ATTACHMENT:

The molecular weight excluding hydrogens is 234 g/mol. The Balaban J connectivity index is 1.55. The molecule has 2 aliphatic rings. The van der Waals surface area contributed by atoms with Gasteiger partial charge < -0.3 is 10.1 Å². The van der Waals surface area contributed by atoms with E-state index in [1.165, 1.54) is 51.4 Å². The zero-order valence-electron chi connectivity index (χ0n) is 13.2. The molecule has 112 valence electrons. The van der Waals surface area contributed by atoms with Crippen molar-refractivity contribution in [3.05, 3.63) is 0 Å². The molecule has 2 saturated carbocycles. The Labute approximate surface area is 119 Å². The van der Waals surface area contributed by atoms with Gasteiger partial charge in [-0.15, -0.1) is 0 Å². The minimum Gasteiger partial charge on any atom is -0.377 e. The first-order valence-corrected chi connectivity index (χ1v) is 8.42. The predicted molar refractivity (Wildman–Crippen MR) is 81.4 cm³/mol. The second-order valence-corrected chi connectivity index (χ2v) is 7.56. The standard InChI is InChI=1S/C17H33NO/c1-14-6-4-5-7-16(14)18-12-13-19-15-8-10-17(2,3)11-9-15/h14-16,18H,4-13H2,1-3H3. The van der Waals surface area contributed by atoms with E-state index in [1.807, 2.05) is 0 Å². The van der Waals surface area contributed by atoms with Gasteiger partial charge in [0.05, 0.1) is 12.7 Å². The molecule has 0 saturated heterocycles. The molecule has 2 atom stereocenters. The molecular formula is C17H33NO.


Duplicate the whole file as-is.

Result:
The molecular weight excluding hydrogens is 234 g/mol. The Balaban J connectivity index is 1.55. The molecule has 2 aliphatic rings. The van der Waals surface area contributed by atoms with Gasteiger partial charge < -0.3 is 10.1 Å². The van der Waals surface area contributed by atoms with E-state index in [1.165, 1.54) is 51.4 Å². The zero-order valence-electron chi connectivity index (χ0n) is 13.2. The molecule has 112 valence electrons. The van der Waals surface area contributed by atoms with Crippen molar-refractivity contribution in [3.05, 3.63) is 0 Å². The molecule has 2 saturated carbocycles. The Labute approximate surface area is 119 Å². The van der Waals surface area contributed by atoms with Gasteiger partial charge in [-0.15, -0.1) is 0 Å². The minimum Gasteiger partial charge on any atom is -0.377 e. The first-order valence-corrected chi connectivity index (χ1v) is 8.42. The predicted molar refractivity (Wildman–Crippen MR) is 81.4 cm³/mol. The second-order valence-corrected chi connectivity index (χ2v) is 7.56. The standard InChI is InChI=1S/C17H33NO/c1-14-6-4-5-7-16(14)18-12-13-19-15-8-10-17(2,3)11-9-15/h14-16,18H,4-13H2,1-3H3. The van der Waals surface area contributed by atoms with E-state index in [1.807, 2.05) is 0 Å². The van der Waals surface area contributed by atoms with Gasteiger partial charge in [0.05, 0.1) is 12.7 Å². The molecule has 0 saturated heterocycles. The molecule has 2 atom stereocenters. The molecular formula is C17H33NO.